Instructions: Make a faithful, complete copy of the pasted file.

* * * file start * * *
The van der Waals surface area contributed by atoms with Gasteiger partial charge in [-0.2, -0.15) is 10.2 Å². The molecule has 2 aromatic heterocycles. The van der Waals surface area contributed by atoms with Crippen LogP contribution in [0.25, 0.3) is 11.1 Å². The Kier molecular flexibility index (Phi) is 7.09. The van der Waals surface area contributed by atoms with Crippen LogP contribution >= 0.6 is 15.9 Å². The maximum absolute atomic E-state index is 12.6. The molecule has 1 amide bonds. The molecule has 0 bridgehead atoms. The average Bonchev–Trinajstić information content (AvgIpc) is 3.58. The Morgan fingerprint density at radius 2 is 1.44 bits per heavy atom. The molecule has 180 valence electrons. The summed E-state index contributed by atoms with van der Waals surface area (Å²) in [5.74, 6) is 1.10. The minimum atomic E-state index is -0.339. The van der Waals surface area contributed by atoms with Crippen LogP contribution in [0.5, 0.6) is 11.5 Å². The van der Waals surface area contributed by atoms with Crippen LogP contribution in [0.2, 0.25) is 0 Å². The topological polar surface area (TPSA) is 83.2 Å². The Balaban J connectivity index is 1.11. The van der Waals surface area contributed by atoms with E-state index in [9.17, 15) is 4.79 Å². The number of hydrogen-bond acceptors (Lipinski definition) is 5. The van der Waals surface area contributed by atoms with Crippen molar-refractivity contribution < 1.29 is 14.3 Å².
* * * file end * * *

The van der Waals surface area contributed by atoms with Gasteiger partial charge in [-0.2, -0.15) is 10.2 Å². The molecule has 2 aromatic heterocycles. The van der Waals surface area contributed by atoms with Crippen LogP contribution in [0.25, 0.3) is 11.1 Å². The Kier molecular flexibility index (Phi) is 7.09. The van der Waals surface area contributed by atoms with Crippen LogP contribution >= 0.6 is 15.9 Å². The maximum absolute atomic E-state index is 12.6. The molecule has 1 amide bonds. The molecule has 0 bridgehead atoms. The average Bonchev–Trinajstić information content (AvgIpc) is 3.58. The Morgan fingerprint density at radius 2 is 1.44 bits per heavy atom. The molecule has 180 valence electrons. The summed E-state index contributed by atoms with van der Waals surface area (Å²) in [5.74, 6) is 1.10. The minimum atomic E-state index is -0.339. The van der Waals surface area contributed by atoms with Crippen LogP contribution in [0.5, 0.6) is 11.5 Å². The van der Waals surface area contributed by atoms with Crippen LogP contribution in [0.2, 0.25) is 0 Å². The topological polar surface area (TPSA) is 83.2 Å². The Balaban J connectivity index is 1.11. The van der Waals surface area contributed by atoms with E-state index in [9.17, 15) is 4.79 Å². The number of hydrogen-bond acceptors (Lipinski definition) is 5. The van der Waals surface area contributed by atoms with Crippen molar-refractivity contribution < 1.29 is 14.3 Å².